The crash also raises important concerns over regulation.

According to this New York Times article:

“Even as companies conduct many tests on autonomous vehicles at both private facilities and on public highways, there is skepticism that the technology has progressed far enough for the government to approve cars that totally drive themselves.”

And the Wall Street Journal reports:

“Tesla now risks being the test case that could prompt new safety regulations or laws limiting the deployment of self-driving technology.”

The crash also highlights liability concerns regarding this emerging technology. Most car crashes are caused by human error, but presumably the NHTSA investigation will also evaluate potential product liability on the part of the manufacturer.

The crux of the issue is weighing up the risk of crashes versus crashes avoided via the use of self-driving technology.

As the Insurance Information Institute (I.I.I.) notes:

“As crash avoidance technology gradually becomes standard equipment, insurers will be able to better determine the extent to which these various components reduce the frequency and cost of accidents. They will also be able to determine whether the accidents that do occur lead to a higher percentage of product liability claims, as claimants blame the manufacturer or suppliers for what went wrong rather than their own behavior.”

Liability laws might evolve to ensure autonomous vehicle technology advances are not brought to a halt, the I.I.I. adds.

Modernizing Regulation Key To Insuring Sharing Economy

How free are insurers to provide the insurance products consumers want?

That’s a key question that the R Street Institute’s Insurance Regulation Report Card seeks to answer.

And it’s a very good question.

In the fourth and latest edition of the report R Street observes that regulation, in some cases, may hinder the speed with which new products are brought to market:

We believe innovative new products could be more widespread if more states were to free their insurance markets by embracing regulatory modernization.”

R Street says the most recent illustration of this challenge is seen in the different approaches individual states have taken to enable the timely introduction of commercial and personal insurance policies to cover ridesharing.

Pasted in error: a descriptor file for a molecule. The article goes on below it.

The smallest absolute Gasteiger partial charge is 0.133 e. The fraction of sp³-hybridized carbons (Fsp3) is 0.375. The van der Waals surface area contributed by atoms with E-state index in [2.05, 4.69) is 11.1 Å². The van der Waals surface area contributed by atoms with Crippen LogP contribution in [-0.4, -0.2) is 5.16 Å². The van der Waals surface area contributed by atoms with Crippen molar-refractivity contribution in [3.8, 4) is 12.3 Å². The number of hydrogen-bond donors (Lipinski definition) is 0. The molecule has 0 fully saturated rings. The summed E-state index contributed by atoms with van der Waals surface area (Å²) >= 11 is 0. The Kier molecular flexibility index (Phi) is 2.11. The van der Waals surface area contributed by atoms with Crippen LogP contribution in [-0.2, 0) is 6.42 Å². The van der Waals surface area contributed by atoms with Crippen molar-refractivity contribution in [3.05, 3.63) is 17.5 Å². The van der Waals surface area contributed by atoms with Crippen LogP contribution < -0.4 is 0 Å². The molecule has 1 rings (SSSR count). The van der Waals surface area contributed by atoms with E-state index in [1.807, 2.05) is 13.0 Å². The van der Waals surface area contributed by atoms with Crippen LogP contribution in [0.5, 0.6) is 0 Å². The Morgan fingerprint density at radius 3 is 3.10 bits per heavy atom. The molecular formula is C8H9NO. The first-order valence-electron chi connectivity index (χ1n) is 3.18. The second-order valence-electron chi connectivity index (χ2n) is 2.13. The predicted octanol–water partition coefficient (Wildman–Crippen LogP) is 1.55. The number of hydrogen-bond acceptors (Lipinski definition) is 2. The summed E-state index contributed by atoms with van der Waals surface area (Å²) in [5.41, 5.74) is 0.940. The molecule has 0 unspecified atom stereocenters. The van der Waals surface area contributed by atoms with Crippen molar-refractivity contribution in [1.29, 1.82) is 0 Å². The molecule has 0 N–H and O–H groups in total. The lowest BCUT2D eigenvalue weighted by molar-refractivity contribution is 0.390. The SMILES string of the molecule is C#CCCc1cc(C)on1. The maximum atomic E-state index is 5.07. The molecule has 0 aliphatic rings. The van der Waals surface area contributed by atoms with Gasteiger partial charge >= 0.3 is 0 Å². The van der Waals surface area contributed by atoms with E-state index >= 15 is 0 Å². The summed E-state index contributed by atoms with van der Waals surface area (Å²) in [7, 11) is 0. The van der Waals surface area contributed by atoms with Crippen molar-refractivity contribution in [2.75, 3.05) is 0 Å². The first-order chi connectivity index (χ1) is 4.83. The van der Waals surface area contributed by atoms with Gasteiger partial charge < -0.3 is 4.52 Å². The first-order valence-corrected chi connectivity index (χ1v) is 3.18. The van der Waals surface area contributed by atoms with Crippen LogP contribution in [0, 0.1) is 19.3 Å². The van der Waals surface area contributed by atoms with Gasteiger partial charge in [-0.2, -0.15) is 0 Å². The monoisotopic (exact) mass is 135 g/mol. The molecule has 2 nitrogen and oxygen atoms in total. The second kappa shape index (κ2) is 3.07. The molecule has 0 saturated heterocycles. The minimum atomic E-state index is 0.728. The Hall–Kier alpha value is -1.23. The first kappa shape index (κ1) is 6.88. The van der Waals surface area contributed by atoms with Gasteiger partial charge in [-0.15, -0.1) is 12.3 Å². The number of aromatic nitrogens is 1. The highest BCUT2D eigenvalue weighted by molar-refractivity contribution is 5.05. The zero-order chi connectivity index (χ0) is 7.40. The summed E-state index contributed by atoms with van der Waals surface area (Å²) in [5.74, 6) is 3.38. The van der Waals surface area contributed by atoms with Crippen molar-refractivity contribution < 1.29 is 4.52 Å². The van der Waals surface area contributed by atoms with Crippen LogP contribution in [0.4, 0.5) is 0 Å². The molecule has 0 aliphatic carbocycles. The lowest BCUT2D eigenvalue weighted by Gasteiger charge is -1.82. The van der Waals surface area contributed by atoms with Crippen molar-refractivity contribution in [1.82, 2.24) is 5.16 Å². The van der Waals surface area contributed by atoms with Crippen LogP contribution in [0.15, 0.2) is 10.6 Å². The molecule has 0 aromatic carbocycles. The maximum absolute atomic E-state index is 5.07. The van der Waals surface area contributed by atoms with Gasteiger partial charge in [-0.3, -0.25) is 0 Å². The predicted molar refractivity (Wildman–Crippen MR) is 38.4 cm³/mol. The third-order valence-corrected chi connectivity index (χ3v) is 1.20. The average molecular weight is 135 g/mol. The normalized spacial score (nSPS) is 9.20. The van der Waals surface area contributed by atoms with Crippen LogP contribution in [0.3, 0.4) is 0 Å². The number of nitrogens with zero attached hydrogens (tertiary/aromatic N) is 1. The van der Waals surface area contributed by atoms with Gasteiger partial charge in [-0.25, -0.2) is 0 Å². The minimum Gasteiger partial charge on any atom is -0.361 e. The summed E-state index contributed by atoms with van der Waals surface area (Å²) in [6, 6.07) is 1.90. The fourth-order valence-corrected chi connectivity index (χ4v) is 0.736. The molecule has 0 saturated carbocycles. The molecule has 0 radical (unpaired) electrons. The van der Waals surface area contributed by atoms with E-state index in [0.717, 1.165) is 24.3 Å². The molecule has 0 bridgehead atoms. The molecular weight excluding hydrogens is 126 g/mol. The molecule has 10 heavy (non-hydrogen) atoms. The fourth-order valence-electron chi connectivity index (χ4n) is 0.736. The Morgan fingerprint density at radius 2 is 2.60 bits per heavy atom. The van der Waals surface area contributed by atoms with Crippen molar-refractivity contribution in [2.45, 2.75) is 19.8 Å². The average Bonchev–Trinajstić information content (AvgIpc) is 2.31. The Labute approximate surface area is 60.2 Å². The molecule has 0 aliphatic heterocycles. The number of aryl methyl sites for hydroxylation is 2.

A compromise model bill to govern insurance requirements for ridesharing was announced by major representatives of the insurance industry and the burgeoning transportation network companies in March 2015.

The legislation alleviated what had been a major source of interindustry friction, R Street notes.

The model requires that:

– liability insurance with limits of $1 million be in-force any time a driver either is actively transporting a customer or en route to pick up a fare.

– any other time the driver is logged in to the TNC service, he or she must have coverage with minimum liability limits of $50,000 per passenger, $100,000 per incident and $25,000 for physical damage liability.

R Street writes:

The model would permit coverage to be procured either by the driver or the TNC,   expressly stipulates that it may be provided by the surplus lines market, preserves insurers’ right to exclude coverage and encourages states to approve new products to cover this emerging risk.”

Signatories to the compromise include Allstate, the American Insurance Association, Farmers Insurance, Lyft, the National Association of Mutual Insurance Companies, the Property Casualty Insurers Association of America, State Farm, Uber Technologies and USAA.

The report notes that in April 2015, Georgia became the first state to pass the compromise model ridesharing bill. The measure, H.B. 190, took effect January 1, 2016.

Have more questions? Check out the Insurance Information Institute’s (I.I.I.) Q&A on Ridesharing and Insurance.

An I.I.I. issues update on regulation modernization is available here.

Eye On China

The Chinese insurance market is changing as quickly as any in the world, writes Insurance Information Institute (I.I.I.) chief actuary James Lynch.

China is the fourth largest insurance market, behind the United States, Japan and the United Kingdom, but it is poised to grow quickly as the government looks to insurance to “play a larger role in the country’s patchy social welfare system,” the Financial Times reports (subscription required).

The market may be best known for buying trophy properties worldwide. In the past two years, Anbang bought New York’s Waldorf Astoria, China Life bought a majority share of London’s Canary Wharf, and Ping An bought the home of insurance, the Lloyd’s Building of London.